From Goodreads: Tales From Under the Bridge, all you ever wanted to know about trolls, and a few things you probably didn’t. Life and death, myth and legend, magic and mayhem, all rolled up into six fabulous stories that lift the lid off the dark world of these wonderful, horrible creatures. With a supporting cast of drunken gnomes and angry fairies, Tales From Under the Bridge drags trolls out of the darkness, kicking, fighting, biting, drinking, belching, and farting, into the light of day. Just don’t expect them to be happy about it.
Join these marvelous monsters as they practice their own, well, different, flavor of magic in a school for troll wizards. Observe them prepare for parenthood, question their morals and fight for their bridges. Experience their seasonal festivals and intrude upon their mating habits. Prepare to witness secrets never before revealed.
This book is hilarious. It’s really gross too, but so hilarious that I enjoyed it. Generally I won’t read compilations of short stories, but I was so interested in the life of trolls that I couldn’t pass this up, and I’m so glad I didn’t. They are a disgusting creature, trolls, but getting to know them, aside from their looks, was a lot of fun. Observing their “mating” rituals was really amusing (no worries, this book is pretty much clean aside from farting, belching, and drinking) and so far off the beaten path that it just works. I mean, I guess if you think hard enough about all the folklore out there concerning trolls, you’d probably assume that everything they love is backwards from what we love, but I still wasn’t expecting it. The more disgusting the troll, the more enticing they are to their own populace, and watching them all interact with one another was quite entertaining.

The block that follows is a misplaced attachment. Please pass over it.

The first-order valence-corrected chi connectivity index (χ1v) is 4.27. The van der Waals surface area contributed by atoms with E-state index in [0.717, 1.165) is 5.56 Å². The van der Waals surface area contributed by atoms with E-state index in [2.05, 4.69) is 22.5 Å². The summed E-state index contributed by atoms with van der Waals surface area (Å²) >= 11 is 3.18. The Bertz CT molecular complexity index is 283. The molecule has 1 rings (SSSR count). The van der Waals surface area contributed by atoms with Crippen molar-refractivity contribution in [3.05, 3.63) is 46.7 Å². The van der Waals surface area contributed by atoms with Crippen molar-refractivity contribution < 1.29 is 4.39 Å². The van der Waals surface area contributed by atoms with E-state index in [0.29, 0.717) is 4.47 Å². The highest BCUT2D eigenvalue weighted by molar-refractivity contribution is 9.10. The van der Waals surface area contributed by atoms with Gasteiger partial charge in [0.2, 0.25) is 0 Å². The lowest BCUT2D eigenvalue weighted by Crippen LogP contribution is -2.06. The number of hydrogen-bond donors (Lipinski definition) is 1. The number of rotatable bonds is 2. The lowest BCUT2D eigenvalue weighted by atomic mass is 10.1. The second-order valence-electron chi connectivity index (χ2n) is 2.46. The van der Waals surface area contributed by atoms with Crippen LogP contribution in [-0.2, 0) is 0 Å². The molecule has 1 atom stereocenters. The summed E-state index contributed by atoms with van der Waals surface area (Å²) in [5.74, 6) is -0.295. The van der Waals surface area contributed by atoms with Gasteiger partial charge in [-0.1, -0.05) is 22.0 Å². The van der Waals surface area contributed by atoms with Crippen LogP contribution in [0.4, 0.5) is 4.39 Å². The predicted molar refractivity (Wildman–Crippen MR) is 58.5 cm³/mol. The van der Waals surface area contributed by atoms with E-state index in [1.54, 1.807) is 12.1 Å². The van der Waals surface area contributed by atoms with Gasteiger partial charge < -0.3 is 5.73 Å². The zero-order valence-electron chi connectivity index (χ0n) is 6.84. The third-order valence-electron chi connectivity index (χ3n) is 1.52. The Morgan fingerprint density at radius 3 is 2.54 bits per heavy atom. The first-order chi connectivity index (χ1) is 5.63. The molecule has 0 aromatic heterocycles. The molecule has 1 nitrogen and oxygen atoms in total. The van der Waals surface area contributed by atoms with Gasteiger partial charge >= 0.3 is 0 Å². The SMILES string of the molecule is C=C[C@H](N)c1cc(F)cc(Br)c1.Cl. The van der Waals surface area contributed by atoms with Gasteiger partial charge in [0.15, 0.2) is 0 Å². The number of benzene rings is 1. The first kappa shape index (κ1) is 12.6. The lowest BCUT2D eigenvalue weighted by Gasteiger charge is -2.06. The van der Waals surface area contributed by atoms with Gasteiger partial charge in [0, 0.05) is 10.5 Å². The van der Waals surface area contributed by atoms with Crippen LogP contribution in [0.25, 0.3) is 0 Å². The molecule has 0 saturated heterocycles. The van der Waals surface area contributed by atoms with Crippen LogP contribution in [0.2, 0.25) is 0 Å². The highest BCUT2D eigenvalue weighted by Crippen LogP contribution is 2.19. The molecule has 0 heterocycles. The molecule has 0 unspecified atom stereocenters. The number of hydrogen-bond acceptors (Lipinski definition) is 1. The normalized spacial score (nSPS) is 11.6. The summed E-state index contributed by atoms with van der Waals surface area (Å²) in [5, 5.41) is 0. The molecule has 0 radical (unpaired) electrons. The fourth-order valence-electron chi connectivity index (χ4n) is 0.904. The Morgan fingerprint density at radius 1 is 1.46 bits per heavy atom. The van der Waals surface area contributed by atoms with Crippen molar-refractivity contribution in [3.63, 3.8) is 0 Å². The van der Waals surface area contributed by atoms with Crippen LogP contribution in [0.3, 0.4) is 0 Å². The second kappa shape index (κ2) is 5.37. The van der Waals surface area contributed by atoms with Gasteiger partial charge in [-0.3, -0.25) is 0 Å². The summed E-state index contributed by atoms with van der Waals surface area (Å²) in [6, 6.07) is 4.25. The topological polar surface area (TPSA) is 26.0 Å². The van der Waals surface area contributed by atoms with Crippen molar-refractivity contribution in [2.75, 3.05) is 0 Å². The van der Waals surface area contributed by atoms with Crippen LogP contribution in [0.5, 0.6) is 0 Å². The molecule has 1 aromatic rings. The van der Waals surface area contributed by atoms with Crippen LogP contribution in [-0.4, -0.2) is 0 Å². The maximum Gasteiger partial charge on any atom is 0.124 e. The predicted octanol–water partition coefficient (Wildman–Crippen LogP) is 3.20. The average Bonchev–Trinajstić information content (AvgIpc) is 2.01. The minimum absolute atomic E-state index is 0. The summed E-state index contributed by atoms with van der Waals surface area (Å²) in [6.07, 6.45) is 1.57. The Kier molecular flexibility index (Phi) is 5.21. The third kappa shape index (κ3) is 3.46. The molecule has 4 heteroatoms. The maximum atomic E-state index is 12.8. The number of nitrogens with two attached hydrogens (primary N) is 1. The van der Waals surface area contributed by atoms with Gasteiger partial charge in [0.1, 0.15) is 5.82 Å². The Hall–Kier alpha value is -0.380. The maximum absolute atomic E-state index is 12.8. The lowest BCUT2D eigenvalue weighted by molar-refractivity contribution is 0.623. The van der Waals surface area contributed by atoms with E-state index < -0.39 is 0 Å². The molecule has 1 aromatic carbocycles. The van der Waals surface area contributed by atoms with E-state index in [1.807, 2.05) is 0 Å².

I loved the little billy goat versus the trolls, and the school for troll wizards reminded me of Harry Potter, only for the most despicable types of pupils, using various gasses to promote their magic. Honestly, I don’t know where Blake came up with all these ideas and stories, but I really did enjoy them, and I’d say most YA+ males would really enjoy these short stories as well. If you like prim and proper romance, then this definitely isn’t for you, but if you’ve ever wondered what the troll thought of the goats, or what gnomes and fairies really do during the day, then this is a novel for you. Four stars.